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The Bedroom

Interior-design firm McMillen, Inc., enlists the artisans at DeAngelis to resurrect an 18th-century-style canopy bed.

Ann Pyne is used to complicated decorating missions. She’s president of the venerable McMillen, Inc., now in its 90th year and renowned for its work on the highest of high-end projects. In short, she’s a veteran of perfection. But even she was surprised by how long it took to find the right beige fabric for the lining of the bed hangings—one that perfectly matched the background of the custom Gracie wall­paper. “It took ages,” she says. Months passed looking at samples, then cuttings, before the firm finally committed to an order of 89 yards of silk taffeta from Stark’s Old World Weavers collection for the lining. The material would be draped, tasseled, and as carefully fitted to the bed as a couture dress is to the body. “Getting the right color seems easy, but it isn’t,” says Pyne.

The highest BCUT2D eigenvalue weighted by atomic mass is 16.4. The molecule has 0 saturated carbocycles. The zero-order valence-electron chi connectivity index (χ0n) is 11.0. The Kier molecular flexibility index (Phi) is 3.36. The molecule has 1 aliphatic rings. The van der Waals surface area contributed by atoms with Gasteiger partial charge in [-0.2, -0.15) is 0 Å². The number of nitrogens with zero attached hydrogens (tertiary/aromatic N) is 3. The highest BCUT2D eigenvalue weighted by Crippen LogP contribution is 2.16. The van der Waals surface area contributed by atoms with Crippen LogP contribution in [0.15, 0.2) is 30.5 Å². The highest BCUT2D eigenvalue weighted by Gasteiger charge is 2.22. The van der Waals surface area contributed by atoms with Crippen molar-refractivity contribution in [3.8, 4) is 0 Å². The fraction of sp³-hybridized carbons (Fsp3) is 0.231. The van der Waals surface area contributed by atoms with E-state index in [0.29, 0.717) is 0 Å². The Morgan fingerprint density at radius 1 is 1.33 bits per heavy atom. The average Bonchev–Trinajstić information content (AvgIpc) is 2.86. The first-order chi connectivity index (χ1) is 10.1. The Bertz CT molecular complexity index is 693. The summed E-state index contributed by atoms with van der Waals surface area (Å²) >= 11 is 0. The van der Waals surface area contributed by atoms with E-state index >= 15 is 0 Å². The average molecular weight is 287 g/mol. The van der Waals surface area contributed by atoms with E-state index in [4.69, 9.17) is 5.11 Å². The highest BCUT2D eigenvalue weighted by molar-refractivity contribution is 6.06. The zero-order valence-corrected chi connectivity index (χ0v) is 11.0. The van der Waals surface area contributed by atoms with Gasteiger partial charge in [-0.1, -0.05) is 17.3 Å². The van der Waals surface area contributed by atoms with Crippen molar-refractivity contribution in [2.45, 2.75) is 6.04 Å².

The Sheraton-style bed was originally found by Pyne’s client, Emily Frick, at Hyde Park Antiques. For contrast, it’s placed atop a sisal carpet. “A fancier rug would have distracted from the bed and the paper,” says Pyne. The elaborate pleating and rosette on the underside of the canopy are the work of DeAngelis, Ltd., a Queens-based custom workroom. “This kind of decorating falls lame if it’s not the best,” says Pyne. “It’s not easy to do, and you have to have the best craftsmen do it.”

  • The custom wallpaper is from Gracie.
  • The chest and settee are 18th century.
  • The long tabs have trompe l’oeil fringes; the underlayer is trimmed with tassels.